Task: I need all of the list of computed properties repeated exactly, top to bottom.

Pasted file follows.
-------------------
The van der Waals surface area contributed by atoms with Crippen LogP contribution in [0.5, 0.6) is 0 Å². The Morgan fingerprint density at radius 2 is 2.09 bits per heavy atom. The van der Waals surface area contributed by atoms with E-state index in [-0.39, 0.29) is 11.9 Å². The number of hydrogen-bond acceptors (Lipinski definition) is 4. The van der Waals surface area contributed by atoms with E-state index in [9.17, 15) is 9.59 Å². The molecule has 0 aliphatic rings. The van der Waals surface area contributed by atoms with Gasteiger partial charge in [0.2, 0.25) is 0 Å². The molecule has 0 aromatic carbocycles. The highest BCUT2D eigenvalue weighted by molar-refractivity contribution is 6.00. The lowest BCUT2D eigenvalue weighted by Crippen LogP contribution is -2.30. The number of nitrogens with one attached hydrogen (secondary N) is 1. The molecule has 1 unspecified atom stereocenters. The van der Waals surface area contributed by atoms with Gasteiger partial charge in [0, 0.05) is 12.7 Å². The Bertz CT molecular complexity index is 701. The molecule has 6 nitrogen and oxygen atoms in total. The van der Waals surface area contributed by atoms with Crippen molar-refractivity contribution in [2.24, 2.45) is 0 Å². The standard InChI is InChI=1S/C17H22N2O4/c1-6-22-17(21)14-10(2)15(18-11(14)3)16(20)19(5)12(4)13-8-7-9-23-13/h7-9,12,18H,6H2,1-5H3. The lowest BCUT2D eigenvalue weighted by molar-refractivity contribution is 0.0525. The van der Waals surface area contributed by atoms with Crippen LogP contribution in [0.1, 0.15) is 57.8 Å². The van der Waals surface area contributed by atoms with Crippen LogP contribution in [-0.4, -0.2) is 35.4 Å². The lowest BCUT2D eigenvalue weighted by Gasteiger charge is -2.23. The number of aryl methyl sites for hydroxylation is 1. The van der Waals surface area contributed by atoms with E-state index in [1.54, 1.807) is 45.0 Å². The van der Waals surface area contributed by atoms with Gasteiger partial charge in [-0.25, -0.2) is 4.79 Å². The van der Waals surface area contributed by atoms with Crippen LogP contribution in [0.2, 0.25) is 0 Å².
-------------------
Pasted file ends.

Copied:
The van der Waals surface area contributed by atoms with Crippen LogP contribution in [0.5, 0.6) is 0 Å². The Morgan fingerprint density at radius 2 is 2.09 bits per heavy atom. The van der Waals surface area contributed by atoms with E-state index in [-0.39, 0.29) is 11.9 Å². The number of hydrogen-bond acceptors (Lipinski definition) is 4. The van der Waals surface area contributed by atoms with E-state index in [9.17, 15) is 9.59 Å². The molecule has 0 aliphatic rings. The van der Waals surface area contributed by atoms with Gasteiger partial charge in [0.2, 0.25) is 0 Å². The molecule has 0 aromatic carbocycles. The highest BCUT2D eigenvalue weighted by molar-refractivity contribution is 6.00. The lowest BCUT2D eigenvalue weighted by Crippen LogP contribution is -2.30. The number of nitrogens with one attached hydrogen (secondary N) is 1. The molecule has 1 unspecified atom stereocenters. The van der Waals surface area contributed by atoms with Gasteiger partial charge in [0, 0.05) is 12.7 Å². The Bertz CT molecular complexity index is 701. The molecule has 6 nitrogen and oxygen atoms in total. The van der Waals surface area contributed by atoms with Crippen molar-refractivity contribution in [2.24, 2.45) is 0 Å². The standard InChI is InChI=1S/C17H22N2O4/c1-6-22-17(21)14-10(2)15(18-11(14)3)16(20)19(5)12(4)13-8-7-9-23-13/h7-9,12,18H,6H2,1-5H3. The lowest BCUT2D eigenvalue weighted by molar-refractivity contribution is 0.0525. The van der Waals surface area contributed by atoms with Crippen LogP contribution in [0.1, 0.15) is 57.8 Å². The van der Waals surface area contributed by atoms with Crippen LogP contribution in [-0.4, -0.2) is 35.4 Å². The lowest BCUT2D eigenvalue weighted by Gasteiger charge is -2.23. The number of aryl methyl sites for hydroxylation is 1. The van der Waals surface area contributed by atoms with E-state index in [1.54, 1.807) is 45.0 Å². The van der Waals surface area contributed by atoms with Gasteiger partial charge in [-0.25, -0.2) is 4.79 Å². The van der Waals surface area contributed by atoms with Crippen LogP contribution in [0.2, 0.25) is 0 Å².